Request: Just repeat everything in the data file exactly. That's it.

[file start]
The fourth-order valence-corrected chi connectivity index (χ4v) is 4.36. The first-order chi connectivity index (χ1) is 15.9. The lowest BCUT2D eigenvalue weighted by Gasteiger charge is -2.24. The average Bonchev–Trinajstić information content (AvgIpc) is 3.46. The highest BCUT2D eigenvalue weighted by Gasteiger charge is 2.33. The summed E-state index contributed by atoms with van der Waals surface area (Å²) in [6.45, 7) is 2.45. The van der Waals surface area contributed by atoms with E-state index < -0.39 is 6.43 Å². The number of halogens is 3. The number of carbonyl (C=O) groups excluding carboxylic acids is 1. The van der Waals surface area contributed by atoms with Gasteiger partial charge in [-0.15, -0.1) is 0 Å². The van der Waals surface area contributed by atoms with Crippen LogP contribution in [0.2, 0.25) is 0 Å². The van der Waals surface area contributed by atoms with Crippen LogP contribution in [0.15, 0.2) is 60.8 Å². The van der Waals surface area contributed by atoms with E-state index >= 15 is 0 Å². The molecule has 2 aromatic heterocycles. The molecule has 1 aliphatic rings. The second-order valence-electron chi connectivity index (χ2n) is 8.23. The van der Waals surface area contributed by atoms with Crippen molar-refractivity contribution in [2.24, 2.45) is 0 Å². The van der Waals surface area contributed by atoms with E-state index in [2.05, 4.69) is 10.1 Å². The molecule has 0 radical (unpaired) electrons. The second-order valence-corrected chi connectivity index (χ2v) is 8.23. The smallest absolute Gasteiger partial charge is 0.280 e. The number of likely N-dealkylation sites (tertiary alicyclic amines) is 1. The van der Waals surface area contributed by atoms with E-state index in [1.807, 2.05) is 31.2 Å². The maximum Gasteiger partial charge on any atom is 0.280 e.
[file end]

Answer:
The fourth-order valence-corrected chi connectivity index (χ4v) is 4.36. The first-order chi connectivity index (χ1) is 15.9. The lowest BCUT2D eigenvalue weighted by Gasteiger charge is -2.24. The average Bonchev–Trinajstić information content (AvgIpc) is 3.46. The highest BCUT2D eigenvalue weighted by Gasteiger charge is 2.33. The summed E-state index contributed by atoms with van der Waals surface area (Å²) in [6.45, 7) is 2.45. The van der Waals surface area contributed by atoms with E-state index < -0.39 is 6.43 Å². The number of halogens is 3. The number of carbonyl (C=O) groups excluding carboxylic acids is 1. The van der Waals surface area contributed by atoms with Gasteiger partial charge in [-0.15, -0.1) is 0 Å². The van der Waals surface area contributed by atoms with Crippen LogP contribution in [0.2, 0.25) is 0 Å². The van der Waals surface area contributed by atoms with Crippen LogP contribution in [0.15, 0.2) is 60.8 Å². The van der Waals surface area contributed by atoms with E-state index >= 15 is 0 Å². The molecule has 2 aromatic heterocycles. The molecule has 1 aliphatic rings. The second-order valence-electron chi connectivity index (χ2n) is 8.23. The van der Waals surface area contributed by atoms with Crippen molar-refractivity contribution in [2.24, 2.45) is 0 Å². The van der Waals surface area contributed by atoms with E-state index in [2.05, 4.69) is 10.1 Å². The molecule has 0 radical (unpaired) electrons. The second-order valence-corrected chi connectivity index (χ2v) is 8.23. The smallest absolute Gasteiger partial charge is 0.280 e. The number of likely N-dealkylation sites (tertiary alicyclic amines) is 1. The van der Waals surface area contributed by atoms with E-state index in [1.807, 2.05) is 31.2 Å². The maximum Gasteiger partial charge on any atom is 0.280 e.